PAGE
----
Jamaat-E-Islami leader Mir Quasem Ali hanged by Bangladesh following conviction for 1971 war crimes
He was convicted for murder, torture, confinement and provoking religious hatred during the country's independence conflict with Pakistan.
Bangladesh on Saturday executed Jammat-E-Islami leader Mir Quasem Ali for crimes he committed during the country’s 1971 war with Pakistan. The 63-year-old was sentenced to death in 2014, and the country’s Supreme Court upheld the verdict on Tuesday. He was convicted for murder, torture, confinement and provoking religious hatred. His family had called the ruling a "judicial killing”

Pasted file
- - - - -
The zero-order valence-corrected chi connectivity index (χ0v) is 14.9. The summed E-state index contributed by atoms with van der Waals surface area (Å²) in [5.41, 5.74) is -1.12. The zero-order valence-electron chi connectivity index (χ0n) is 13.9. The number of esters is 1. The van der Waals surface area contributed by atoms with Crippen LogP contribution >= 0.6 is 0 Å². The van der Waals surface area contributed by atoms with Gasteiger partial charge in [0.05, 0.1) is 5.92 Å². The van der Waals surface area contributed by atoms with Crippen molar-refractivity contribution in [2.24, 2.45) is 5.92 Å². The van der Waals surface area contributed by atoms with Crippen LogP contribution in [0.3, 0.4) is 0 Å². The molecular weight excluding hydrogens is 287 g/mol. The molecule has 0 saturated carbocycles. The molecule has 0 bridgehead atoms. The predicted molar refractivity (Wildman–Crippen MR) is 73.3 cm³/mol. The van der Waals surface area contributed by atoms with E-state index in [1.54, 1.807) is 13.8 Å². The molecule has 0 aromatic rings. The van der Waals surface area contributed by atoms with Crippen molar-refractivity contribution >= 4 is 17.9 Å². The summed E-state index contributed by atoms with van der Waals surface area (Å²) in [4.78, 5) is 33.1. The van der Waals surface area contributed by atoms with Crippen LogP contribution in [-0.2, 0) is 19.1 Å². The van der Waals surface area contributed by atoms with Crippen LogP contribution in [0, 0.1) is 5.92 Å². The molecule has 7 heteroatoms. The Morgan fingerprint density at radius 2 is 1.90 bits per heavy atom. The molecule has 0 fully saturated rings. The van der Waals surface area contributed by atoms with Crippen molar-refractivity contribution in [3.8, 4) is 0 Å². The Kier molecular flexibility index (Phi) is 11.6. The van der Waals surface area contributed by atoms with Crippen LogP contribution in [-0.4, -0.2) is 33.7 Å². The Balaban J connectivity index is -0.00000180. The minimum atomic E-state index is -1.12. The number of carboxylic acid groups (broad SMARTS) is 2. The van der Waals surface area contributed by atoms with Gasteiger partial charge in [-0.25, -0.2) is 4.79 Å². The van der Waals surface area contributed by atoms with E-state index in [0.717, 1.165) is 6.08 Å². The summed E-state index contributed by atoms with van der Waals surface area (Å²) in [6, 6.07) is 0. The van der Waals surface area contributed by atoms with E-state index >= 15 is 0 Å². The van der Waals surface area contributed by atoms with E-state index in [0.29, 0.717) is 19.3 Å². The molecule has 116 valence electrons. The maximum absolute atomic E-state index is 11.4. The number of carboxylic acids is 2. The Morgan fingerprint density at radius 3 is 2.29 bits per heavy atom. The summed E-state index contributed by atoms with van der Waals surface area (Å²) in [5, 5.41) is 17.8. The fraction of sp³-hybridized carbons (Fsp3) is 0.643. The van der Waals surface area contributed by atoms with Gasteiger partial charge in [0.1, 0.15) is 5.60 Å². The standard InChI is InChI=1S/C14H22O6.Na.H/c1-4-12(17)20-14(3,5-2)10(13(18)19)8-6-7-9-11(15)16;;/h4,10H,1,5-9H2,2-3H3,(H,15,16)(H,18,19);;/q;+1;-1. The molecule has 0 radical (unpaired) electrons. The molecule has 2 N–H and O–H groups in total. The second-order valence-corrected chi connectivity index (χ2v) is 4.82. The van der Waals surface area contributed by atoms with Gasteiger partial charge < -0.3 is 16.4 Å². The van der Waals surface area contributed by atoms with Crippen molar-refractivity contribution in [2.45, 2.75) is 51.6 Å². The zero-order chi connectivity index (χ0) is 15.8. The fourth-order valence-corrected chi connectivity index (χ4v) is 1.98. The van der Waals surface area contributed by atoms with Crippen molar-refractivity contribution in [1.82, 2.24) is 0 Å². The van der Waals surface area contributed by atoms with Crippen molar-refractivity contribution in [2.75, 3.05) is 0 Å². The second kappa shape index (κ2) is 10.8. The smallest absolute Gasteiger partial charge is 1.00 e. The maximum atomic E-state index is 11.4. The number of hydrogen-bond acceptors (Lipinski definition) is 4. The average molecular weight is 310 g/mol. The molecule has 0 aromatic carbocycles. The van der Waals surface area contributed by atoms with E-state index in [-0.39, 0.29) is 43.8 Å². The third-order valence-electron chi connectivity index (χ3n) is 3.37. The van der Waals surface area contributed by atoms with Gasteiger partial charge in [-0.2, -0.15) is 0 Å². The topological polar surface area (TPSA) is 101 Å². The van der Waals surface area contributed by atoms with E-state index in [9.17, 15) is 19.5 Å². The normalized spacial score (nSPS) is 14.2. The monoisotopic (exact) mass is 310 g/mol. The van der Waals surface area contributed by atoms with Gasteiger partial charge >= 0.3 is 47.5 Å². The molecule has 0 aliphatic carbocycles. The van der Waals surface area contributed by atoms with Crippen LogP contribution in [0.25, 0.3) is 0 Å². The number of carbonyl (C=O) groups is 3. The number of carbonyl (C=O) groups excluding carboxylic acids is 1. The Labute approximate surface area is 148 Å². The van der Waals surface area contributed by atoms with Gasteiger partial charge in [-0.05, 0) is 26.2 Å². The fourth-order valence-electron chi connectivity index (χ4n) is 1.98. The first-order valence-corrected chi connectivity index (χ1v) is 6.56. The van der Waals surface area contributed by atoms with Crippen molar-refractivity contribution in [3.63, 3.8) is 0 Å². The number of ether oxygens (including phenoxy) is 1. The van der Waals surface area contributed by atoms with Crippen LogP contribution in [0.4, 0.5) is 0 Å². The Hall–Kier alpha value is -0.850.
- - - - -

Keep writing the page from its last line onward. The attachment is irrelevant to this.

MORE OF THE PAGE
Quasem played a crucial role in setting up the pro-Pakistan al-Badr force in Chittagong during the war. He established a number of torture camps in the city, including in Daleem Hotel in the Andorkilla neighbourhood.
The country has executed six opposition leaders for war crimes since Sheikh Hasina took over as prime minister. Rights groups have said Hasina has been brutal in her crackdown against political opponents, with some questioning the international legality of the executions.